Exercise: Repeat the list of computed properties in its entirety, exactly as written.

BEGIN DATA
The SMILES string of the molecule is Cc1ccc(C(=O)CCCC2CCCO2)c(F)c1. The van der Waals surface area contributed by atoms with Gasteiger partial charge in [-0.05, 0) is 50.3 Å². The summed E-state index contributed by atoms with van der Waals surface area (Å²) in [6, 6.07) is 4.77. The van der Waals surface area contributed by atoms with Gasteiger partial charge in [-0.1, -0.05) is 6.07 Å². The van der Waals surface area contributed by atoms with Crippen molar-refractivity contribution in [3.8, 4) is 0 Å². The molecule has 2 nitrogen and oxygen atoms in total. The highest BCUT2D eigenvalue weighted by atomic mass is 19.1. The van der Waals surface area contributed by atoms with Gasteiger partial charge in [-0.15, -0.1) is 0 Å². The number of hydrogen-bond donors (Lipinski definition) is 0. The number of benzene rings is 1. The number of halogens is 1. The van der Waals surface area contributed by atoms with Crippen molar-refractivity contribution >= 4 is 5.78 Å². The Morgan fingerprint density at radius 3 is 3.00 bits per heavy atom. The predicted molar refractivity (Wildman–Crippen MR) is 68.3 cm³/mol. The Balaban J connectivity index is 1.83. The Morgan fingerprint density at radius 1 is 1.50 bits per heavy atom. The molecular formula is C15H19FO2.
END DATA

The SMILES string of the molecule is Cc1ccc(C(=O)CCCC2CCCO2)c(F)c1. The van der Waals surface area contributed by atoms with Gasteiger partial charge in [-0.05, 0) is 50.3 Å². The summed E-state index contributed by atoms with van der Waals surface area (Å²) in [6, 6.07) is 4.77. The van der Waals surface area contributed by atoms with Gasteiger partial charge in [-0.1, -0.05) is 6.07 Å². The van der Waals surface area contributed by atoms with Crippen molar-refractivity contribution in [3.8, 4) is 0 Å². The molecule has 2 nitrogen and oxygen atoms in total. The highest BCUT2D eigenvalue weighted by atomic mass is 19.1. The van der Waals surface area contributed by atoms with Gasteiger partial charge in [-0.15, -0.1) is 0 Å². The number of hydrogen-bond donors (Lipinski definition) is 0. The number of benzene rings is 1. The number of halogens is 1. The van der Waals surface area contributed by atoms with Crippen molar-refractivity contribution >= 4 is 5.78 Å². The Morgan fingerprint density at radius 3 is 3.00 bits per heavy atom. The predicted molar refractivity (Wildman–Crippen MR) is 68.3 cm³/mol. The Balaban J connectivity index is 1.83. The Morgan fingerprint density at radius 1 is 1.50 bits per heavy atom. The molecular formula is C15H19FO2.